This lively middle grade adventure has two young protagonists, cousins Ava and Nadeem. Ava is Jewish while Nadeem is Muslim, and a school bully torments them due to their religious backgrounds. They tell their grandmother, a consummate story-teller and very wise woman. She begins to tell them an ancient tale, but is interrupted and the tale remains unfinished.
Granny Buena has a box of interesting old buttons, some antique, one of which has the magical property of transporting the children back in time. They find themselves in ancient Morocco, becoming acquainted with historical figures, as well as some of their own ancestors. The authors construct a world filled with color and texture that will spark the interests of young readers of today. The sights, the scents, and the atmospheres of ancient bazaars and homes create an indelible impression with characters clad in robes, scarves, and turbans.
One of the characters, Abdul Rahman, is a Muslim prince who is fleeing bounty hunters and is in need of the children’s help to escape to safety in Spain. They are hesitant because they know that if they are caught, the Jewish community will suffer the consequences. Along with a brave, resourceful cousin, they gather their courage and help facilitate a daring escape that indirectly, but clearly, paves the way for a golden age of peace and prosperity for the Jews of Spain.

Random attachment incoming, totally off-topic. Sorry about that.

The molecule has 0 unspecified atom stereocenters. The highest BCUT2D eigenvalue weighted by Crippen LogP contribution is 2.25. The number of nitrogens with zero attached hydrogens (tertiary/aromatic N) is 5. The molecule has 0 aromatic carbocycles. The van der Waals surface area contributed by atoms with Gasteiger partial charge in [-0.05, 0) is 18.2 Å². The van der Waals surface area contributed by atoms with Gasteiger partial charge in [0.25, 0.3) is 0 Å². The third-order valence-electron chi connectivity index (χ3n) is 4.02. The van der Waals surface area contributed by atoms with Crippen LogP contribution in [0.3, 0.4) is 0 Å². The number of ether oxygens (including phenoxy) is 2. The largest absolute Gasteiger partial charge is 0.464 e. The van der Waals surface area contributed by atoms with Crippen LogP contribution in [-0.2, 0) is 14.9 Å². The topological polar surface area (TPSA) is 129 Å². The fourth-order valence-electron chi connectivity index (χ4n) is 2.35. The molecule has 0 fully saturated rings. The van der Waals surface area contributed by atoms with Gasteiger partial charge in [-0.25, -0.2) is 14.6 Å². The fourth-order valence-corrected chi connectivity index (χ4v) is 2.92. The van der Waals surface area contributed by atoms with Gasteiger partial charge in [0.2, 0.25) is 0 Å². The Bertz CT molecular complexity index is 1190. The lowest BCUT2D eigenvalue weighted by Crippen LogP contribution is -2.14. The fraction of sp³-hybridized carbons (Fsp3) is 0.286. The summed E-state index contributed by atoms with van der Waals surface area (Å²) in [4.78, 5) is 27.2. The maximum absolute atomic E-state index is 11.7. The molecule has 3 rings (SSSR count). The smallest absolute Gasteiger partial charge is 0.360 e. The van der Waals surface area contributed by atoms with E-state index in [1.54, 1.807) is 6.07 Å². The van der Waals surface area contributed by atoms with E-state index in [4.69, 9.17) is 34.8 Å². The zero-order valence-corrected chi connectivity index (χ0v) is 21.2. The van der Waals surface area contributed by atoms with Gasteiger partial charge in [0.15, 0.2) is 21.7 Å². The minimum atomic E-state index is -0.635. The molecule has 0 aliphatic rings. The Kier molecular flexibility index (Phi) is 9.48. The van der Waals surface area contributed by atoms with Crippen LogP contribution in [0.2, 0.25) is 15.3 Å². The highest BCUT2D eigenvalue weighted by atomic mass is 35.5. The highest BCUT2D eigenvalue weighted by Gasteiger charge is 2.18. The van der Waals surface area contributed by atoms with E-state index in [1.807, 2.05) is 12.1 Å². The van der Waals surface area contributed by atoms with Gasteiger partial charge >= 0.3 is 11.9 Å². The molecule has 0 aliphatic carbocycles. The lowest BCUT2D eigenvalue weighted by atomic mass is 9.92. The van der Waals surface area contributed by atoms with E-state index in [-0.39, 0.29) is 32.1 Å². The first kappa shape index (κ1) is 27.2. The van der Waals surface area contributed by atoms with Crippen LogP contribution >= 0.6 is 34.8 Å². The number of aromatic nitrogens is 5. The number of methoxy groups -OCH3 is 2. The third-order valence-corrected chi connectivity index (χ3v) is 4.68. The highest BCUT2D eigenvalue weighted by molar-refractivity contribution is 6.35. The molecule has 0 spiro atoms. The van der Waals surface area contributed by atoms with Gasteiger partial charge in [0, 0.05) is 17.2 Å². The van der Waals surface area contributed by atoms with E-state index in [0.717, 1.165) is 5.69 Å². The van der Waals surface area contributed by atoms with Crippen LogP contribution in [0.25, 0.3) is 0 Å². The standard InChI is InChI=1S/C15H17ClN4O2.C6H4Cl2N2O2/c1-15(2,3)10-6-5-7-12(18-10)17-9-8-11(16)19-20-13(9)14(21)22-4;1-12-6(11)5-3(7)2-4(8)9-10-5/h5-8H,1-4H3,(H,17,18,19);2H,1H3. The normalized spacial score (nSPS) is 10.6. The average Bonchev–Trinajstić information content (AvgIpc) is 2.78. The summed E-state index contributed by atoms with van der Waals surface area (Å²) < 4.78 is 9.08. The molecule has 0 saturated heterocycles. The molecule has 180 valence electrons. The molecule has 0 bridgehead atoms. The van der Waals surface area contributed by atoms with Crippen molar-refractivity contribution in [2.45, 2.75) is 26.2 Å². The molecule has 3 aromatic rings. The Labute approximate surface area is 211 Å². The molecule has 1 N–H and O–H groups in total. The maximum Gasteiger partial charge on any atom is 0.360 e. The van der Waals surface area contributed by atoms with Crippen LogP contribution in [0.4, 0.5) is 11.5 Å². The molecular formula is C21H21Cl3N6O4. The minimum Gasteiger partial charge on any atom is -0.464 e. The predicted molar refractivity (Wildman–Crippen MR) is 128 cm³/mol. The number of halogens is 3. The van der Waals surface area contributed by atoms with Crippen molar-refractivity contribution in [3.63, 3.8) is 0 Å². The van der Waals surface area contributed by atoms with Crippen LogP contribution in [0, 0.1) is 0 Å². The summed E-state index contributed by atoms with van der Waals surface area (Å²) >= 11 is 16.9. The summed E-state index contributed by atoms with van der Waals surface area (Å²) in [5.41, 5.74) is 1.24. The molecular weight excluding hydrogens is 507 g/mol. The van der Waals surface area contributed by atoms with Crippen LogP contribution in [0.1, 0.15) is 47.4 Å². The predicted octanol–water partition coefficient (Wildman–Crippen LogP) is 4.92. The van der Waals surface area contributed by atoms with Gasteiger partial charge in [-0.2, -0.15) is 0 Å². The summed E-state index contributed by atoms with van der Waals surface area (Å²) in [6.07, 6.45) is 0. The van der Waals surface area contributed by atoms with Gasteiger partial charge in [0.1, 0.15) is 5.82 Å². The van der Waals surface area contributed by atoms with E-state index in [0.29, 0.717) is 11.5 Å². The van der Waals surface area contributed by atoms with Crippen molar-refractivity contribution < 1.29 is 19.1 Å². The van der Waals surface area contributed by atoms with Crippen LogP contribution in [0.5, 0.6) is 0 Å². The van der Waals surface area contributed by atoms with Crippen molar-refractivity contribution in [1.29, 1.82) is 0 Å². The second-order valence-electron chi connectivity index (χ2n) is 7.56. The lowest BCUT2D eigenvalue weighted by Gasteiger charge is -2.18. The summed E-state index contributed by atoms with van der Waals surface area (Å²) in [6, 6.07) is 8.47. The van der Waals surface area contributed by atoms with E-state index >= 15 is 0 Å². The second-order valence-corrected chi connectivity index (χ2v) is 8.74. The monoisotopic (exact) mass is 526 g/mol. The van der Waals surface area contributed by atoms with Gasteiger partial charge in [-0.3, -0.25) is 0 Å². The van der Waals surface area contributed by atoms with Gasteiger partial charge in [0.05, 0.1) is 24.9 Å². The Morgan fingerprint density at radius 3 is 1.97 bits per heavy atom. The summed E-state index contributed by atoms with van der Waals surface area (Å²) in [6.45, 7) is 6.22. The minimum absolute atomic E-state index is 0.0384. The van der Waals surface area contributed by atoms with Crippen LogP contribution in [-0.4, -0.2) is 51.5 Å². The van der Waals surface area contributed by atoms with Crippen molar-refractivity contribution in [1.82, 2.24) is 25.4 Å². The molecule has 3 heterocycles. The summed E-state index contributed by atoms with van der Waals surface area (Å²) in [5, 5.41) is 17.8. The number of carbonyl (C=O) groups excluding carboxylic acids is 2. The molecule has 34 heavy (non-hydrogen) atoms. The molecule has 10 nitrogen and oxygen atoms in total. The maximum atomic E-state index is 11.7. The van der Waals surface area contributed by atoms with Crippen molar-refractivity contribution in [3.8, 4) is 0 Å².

Upon reentry to modern times, Ava and Nadeem realize that they have learned not only a slice of history but also about their own abilities to handle bullies as well as the importance of a well-told tale.
A glossary of terms is appended, as well as an authors’ note discussing the topics addressed in the book such as Sephardic Jewry, some parts of Spanish history, and the overlap between folklore and historical events.
The Button Box is the first in a projected series about time travel and history.
Michal Hoschander Malen is the editor of Jewish Book Council’s young adult and children’s book reviews. A former librarian, she has lectured on topics relating to literacy, run book clubs, and loves to read aloud to her grandchildren.